By Christine Gross-Loh
1. Try several types of carriers. Different ones serve different purposes. In the US, many parents get the Baby Bjorn, Snugli, or some other type of vertical front carrier. I highly recommend buying or borrowing a few other types as well.
I consider the sling to be all-purpose, the Baby Bjorn or Sara's Ride good for heavy-duty shopping, the Korean blanket carrier nice for regular housework, and the Baby Trekker favorable for more strenuous activities. Each has its pros and cons, and you'll be able to figure out what suits you only through experimenting. Because of my small build, not all slings work for me; many are too cumbersome and full of padding. My favorite is the Rosado sling, but I've also started sewing my own to better meet my needs. The Maya Wrap, an unpadded sling, is popular with many parents and comes in gorgeous fabrics. As Benjamin gets older, I'll be using a frame backpack for long excursions.
2. Be persistent, start early, and try the carrier again if it doesn't seem to work out at first. I had great success with a sling for the first few weeks, but after that, Benjamin went through a stage where he didn't seem to like it. I tried the sling a few weeks later and it worked well for us again. Depending on the baby's head control and your own proficiency with different positions, some carriers will work at some times and not at others. I had the Baby Trekker for a month before I figured out how Benjamin liked to be carried in it. And I was not comfortable with the Korean blanket while Benjamin was a very tiny newborn. I recommend trying out a new carrier just after your baby has been fed and is in a good mood; this will make the experience smoother for both of you.
3. Wear your baby high with both the sling and vertical front packs like the Baby Bjorn. This prevents back discomfort and allows you to carry a much heavier burden.
4. Get expert help. I felt a bit odd carrying Benjamin around in a sling when no other mothers in my community were doing so, but then I went to a La Leche League meeting and encountered many sling-wearers. From their examples and hands-on advice, I was able to master several different carrying positions. The Baby Book by William and Martha Sears [Little, Brown & Co., 1993) has some great advice and diagrams on babywearing, but there's nothing quite like having another mother help you out. Relatives and friends taught me how to use the Korean blanket carrier, after which I felt instantly connected to the generations of mothers who had used it.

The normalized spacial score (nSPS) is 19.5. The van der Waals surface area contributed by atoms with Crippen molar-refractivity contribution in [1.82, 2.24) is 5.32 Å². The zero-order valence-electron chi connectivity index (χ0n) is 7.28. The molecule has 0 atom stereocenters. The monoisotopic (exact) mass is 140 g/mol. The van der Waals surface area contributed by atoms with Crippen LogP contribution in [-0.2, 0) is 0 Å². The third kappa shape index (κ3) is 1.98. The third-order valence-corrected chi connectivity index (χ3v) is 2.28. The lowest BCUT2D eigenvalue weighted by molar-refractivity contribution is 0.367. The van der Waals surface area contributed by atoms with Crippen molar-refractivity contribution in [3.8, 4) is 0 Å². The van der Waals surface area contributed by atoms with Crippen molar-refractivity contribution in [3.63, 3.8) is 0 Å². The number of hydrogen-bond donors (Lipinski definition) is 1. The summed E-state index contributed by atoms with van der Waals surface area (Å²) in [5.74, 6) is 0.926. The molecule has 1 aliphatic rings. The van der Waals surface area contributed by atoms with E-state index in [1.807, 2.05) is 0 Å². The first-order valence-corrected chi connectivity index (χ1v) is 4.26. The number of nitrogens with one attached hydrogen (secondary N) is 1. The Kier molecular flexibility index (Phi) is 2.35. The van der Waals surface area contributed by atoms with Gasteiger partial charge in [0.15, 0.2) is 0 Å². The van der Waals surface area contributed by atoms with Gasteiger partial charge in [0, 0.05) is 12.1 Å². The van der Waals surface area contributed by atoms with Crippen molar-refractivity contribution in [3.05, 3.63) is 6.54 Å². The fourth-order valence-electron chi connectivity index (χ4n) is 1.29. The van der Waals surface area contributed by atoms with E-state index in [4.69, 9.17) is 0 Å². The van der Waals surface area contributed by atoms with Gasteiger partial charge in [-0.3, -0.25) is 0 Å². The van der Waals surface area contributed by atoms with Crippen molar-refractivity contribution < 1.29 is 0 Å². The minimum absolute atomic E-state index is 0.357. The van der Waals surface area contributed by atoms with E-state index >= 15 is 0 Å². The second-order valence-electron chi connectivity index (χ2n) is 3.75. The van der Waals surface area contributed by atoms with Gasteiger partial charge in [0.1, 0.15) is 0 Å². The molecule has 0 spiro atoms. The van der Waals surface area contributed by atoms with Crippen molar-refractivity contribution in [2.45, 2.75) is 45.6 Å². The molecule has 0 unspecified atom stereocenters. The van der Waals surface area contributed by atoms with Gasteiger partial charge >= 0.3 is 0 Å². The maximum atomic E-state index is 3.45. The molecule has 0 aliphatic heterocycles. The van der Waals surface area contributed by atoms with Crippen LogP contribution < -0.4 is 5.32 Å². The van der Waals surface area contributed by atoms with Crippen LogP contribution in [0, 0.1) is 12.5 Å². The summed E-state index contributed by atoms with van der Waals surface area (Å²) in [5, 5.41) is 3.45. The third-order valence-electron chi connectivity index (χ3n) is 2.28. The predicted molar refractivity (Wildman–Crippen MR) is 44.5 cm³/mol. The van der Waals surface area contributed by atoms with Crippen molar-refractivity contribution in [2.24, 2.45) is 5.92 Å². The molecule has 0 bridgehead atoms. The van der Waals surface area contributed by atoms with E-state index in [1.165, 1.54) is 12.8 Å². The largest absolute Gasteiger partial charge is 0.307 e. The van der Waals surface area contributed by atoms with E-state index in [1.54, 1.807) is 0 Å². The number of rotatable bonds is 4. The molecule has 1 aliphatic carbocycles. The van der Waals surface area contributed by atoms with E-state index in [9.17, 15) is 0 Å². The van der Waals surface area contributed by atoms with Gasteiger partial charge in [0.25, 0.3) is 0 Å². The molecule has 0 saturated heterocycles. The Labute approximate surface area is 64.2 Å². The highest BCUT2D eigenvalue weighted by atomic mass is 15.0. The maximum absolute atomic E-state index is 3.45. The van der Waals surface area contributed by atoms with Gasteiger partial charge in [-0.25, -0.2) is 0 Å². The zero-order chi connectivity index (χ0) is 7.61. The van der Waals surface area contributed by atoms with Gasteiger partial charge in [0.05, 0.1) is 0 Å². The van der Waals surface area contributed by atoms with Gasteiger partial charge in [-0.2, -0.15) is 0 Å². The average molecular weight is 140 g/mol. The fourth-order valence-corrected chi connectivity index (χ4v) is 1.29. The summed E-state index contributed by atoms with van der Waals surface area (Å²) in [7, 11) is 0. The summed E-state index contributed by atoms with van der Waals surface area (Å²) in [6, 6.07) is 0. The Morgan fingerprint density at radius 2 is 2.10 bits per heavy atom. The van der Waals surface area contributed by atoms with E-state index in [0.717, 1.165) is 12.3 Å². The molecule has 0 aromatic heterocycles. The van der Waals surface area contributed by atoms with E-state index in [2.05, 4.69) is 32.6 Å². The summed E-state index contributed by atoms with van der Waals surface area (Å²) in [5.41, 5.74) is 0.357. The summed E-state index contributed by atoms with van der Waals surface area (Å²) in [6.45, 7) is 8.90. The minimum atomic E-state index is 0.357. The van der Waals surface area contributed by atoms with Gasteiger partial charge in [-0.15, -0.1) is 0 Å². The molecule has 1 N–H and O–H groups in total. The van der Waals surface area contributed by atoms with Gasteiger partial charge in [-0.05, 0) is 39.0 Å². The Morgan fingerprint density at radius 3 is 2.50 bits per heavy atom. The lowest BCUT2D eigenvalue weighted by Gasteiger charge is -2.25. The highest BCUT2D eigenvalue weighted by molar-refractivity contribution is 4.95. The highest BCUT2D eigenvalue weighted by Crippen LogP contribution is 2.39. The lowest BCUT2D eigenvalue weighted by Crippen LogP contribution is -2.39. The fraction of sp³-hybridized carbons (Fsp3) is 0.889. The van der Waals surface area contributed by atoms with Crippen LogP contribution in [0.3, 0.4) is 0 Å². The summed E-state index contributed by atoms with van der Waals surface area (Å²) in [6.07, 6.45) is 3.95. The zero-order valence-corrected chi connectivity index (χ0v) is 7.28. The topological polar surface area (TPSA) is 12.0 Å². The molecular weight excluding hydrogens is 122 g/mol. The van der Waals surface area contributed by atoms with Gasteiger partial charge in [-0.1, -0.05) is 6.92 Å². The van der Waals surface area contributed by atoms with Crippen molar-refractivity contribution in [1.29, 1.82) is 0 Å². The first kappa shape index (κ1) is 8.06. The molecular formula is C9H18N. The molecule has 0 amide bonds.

5. Go on-line. There are lots of resources with information about baby carrying. Here are just a few: www.babytrekker.com - The Baby Trekker www.elizabethlee.com - Elizabeth Lee Designs (sells sling patterns and sling rings if you would like to sew your own) www.ergobabycarrier.com - Ergo Baby Carrier home.flash.net/~pburch/carriersFAQ.html- Baby Carriers FAQ (last updated in 1996, but still a good source of feedback on different carriers) www.kangarookorner.com - Kangaroo Korner www.mayawrap.com - Maya Wrap www.naturalchild.com/guest/laura_simeon.html - The Natural Child Project, "Ten Reasons to Wear Your Baby"(a wonderful piece on the benefits of babywearing, with good references and links) www.rosadosling.com - The Rosado Sling www.toughtraveler.com - Tough Traveler www.wearsthebaby.com - Wears the Baby
6. Teach others how to use your carriers. My husband enjoys using a fleece sling or a frame backpack to carry Benjamin; my mother puts him on her back. Our occasional mother's helper has learned that having Benjamin close to her guarantees a fuss-free afternoon and a nap. As for Benjamin, he hardly notices which one of us is carrying him.
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